Dress’d in a little brief authority

Most ignorant of what he’s most assur’d —

— William Shakespeare, Measure for Measure

In September, the California Legislature passed, and the governor signed, a bill forbidding public and charter schools to suspend or expel any pupil from kindergarten through eighth grade “… who disrupts school activities or otherwise willfully defies the valid authority of supervisors, teachers, administrators or school officials.”

We are told this curiosity was intended primarily to ensure that minority children would no longer dominate the disciplinary statistics. In due course, word of this shift in the authority structure from Ms. Jones to Little Miss Muffet will get to every child; from there on, things will be unpredictable.

As a confirmed pessimist, I fear that various species of pandemonium will come to flourish in more than a few classrooms. Over the long haul, this invitation to self-expression by the children could have a profound effect upon both neighborhood and charter schools.

Brassy kids are not unknown even to the chosen so-called “public” schools of California’s wealthy suburbs. Of course, this toleration of puerile rant could, and might be, taken by every child as the invitation to maturity some defenders expect it to be. As myself an enthusiastic would-be classroom agitator of the 1940s, I find that hope a bit romantic. But then I was made to pay the price of my sins, hence my restoration!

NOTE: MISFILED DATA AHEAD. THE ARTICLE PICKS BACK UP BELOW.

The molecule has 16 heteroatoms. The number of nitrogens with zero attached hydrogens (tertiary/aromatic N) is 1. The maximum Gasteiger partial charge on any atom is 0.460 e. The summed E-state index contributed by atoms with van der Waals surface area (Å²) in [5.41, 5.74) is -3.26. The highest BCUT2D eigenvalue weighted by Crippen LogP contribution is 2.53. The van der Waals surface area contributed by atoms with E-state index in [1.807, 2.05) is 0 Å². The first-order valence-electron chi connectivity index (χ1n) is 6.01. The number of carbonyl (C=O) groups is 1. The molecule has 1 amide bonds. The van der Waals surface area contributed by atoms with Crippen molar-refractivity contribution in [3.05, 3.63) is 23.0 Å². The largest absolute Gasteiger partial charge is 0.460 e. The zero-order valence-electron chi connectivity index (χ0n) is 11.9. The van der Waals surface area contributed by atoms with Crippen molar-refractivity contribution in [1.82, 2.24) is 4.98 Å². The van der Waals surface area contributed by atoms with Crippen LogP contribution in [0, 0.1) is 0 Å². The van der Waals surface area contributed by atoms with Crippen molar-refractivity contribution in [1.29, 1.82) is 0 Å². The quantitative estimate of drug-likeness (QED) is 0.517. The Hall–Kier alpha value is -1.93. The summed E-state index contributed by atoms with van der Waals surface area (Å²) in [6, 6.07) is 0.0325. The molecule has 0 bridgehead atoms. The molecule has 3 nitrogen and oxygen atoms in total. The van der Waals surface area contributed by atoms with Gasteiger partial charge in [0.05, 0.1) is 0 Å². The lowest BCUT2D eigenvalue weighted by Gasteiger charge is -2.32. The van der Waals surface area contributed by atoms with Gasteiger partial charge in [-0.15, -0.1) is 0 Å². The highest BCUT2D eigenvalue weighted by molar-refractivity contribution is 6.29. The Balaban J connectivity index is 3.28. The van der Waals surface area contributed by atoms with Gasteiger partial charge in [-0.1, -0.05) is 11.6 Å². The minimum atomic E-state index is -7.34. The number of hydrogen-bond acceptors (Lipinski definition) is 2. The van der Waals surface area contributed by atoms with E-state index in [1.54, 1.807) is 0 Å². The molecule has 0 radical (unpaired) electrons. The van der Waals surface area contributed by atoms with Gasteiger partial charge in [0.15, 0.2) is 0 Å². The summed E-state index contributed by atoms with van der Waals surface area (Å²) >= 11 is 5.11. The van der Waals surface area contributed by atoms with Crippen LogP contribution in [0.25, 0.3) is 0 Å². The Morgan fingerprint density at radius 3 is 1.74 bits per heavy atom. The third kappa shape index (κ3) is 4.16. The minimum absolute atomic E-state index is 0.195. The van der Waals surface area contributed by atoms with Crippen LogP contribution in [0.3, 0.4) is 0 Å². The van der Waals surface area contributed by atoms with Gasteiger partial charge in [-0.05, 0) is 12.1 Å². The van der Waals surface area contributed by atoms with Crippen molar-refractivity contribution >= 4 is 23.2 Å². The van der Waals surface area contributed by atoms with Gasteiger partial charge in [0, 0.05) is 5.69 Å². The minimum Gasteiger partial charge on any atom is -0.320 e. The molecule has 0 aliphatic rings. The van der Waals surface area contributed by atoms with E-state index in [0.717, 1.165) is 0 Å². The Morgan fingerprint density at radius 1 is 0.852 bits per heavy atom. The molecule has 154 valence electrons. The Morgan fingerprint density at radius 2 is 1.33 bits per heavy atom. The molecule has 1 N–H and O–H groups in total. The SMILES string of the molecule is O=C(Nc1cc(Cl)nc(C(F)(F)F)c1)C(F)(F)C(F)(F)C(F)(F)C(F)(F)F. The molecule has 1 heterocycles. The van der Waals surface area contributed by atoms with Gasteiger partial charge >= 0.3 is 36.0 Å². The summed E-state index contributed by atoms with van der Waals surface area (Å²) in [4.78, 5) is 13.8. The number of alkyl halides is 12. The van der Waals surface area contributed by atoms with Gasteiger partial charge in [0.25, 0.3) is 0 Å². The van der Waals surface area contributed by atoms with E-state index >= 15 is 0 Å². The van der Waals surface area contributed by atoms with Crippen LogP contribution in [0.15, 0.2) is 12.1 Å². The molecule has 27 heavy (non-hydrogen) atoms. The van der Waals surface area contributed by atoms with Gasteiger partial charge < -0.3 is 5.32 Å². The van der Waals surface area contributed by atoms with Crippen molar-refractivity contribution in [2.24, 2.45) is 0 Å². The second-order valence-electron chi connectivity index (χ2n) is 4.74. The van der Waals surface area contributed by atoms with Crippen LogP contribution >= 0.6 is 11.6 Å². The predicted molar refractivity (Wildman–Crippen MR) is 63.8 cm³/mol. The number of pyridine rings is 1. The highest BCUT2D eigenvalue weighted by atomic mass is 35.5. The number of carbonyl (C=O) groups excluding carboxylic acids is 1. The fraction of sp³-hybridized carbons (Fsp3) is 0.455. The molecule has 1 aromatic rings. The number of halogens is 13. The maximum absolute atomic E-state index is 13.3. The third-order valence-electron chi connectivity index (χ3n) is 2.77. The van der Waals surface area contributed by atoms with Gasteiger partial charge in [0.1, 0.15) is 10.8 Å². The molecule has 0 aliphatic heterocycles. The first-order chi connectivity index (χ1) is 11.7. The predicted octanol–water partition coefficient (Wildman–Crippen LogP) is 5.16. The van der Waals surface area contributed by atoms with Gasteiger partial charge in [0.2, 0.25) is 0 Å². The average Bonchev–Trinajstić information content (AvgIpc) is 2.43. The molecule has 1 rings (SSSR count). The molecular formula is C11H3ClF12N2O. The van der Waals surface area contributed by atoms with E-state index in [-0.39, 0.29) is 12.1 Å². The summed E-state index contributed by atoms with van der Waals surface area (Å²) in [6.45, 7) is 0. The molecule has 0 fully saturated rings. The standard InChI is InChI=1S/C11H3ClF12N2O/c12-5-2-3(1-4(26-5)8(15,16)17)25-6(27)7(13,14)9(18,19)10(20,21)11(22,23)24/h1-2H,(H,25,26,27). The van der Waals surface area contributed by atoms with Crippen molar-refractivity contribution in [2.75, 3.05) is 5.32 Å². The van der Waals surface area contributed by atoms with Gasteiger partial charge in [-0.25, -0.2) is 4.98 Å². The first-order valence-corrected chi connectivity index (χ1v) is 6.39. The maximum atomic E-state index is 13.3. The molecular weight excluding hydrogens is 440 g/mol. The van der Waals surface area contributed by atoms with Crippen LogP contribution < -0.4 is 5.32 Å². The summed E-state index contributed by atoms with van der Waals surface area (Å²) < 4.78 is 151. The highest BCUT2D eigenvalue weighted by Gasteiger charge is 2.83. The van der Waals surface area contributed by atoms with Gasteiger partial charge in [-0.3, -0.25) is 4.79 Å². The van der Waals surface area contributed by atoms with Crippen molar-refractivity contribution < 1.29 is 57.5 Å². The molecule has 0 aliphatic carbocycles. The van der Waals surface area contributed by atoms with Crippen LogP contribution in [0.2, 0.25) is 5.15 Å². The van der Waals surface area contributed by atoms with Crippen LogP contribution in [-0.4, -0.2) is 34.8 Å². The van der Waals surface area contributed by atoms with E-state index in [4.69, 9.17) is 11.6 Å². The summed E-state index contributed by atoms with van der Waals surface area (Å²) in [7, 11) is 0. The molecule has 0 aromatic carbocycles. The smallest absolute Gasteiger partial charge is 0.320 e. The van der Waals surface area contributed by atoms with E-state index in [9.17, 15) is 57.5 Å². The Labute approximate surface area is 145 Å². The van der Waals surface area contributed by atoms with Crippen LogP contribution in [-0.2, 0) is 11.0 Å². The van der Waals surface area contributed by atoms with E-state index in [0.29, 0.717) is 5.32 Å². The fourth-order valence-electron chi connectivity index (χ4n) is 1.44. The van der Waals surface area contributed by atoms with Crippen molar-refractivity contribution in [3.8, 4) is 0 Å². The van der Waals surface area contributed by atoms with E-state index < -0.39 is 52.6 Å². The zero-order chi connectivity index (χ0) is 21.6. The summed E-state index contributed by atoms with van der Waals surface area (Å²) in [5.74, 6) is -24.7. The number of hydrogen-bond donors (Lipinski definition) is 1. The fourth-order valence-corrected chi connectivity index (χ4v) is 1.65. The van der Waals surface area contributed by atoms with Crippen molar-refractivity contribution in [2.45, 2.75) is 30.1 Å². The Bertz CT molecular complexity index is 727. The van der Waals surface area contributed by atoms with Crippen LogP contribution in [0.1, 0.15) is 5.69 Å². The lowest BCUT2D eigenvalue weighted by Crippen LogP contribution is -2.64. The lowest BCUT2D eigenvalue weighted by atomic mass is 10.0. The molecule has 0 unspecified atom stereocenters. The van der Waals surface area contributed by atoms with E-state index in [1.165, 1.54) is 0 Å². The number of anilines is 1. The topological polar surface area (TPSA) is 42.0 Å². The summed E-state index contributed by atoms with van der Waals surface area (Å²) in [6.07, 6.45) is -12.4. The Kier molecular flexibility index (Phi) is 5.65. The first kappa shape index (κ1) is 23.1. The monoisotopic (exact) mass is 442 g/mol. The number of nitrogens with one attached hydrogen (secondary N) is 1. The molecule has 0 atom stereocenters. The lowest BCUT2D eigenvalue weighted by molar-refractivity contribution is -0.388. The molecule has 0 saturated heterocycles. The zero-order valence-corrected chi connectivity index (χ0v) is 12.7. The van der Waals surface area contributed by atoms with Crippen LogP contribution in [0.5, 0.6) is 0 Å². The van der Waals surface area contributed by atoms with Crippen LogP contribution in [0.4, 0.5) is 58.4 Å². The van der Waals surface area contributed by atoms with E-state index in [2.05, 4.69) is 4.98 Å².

Did the governor and company consider the effect of puerocracy upon the appetite of teachers to stick it out and of would-be teachers to join the profession? There was already a certain heroism entailed in the role of these necessary people; how many who were on the brink of volunteering will choose to be bankers? Did the teacher union simply miss this reality?

What could seem equally worrisome for our doughty legislators is the reaction of those suburban public school pilgrims whose fifth-grader recounts over dinner the classroom excitements of the day. These folks may be ready to shift Susie once again – this time to a private (or home) school where class just might be more peaceful.

Such a curious outcome; the supporting union will have shot itself in the foot! Of course, it would still have the poor in their inner-city cloisters, but … well, peace be to them all.

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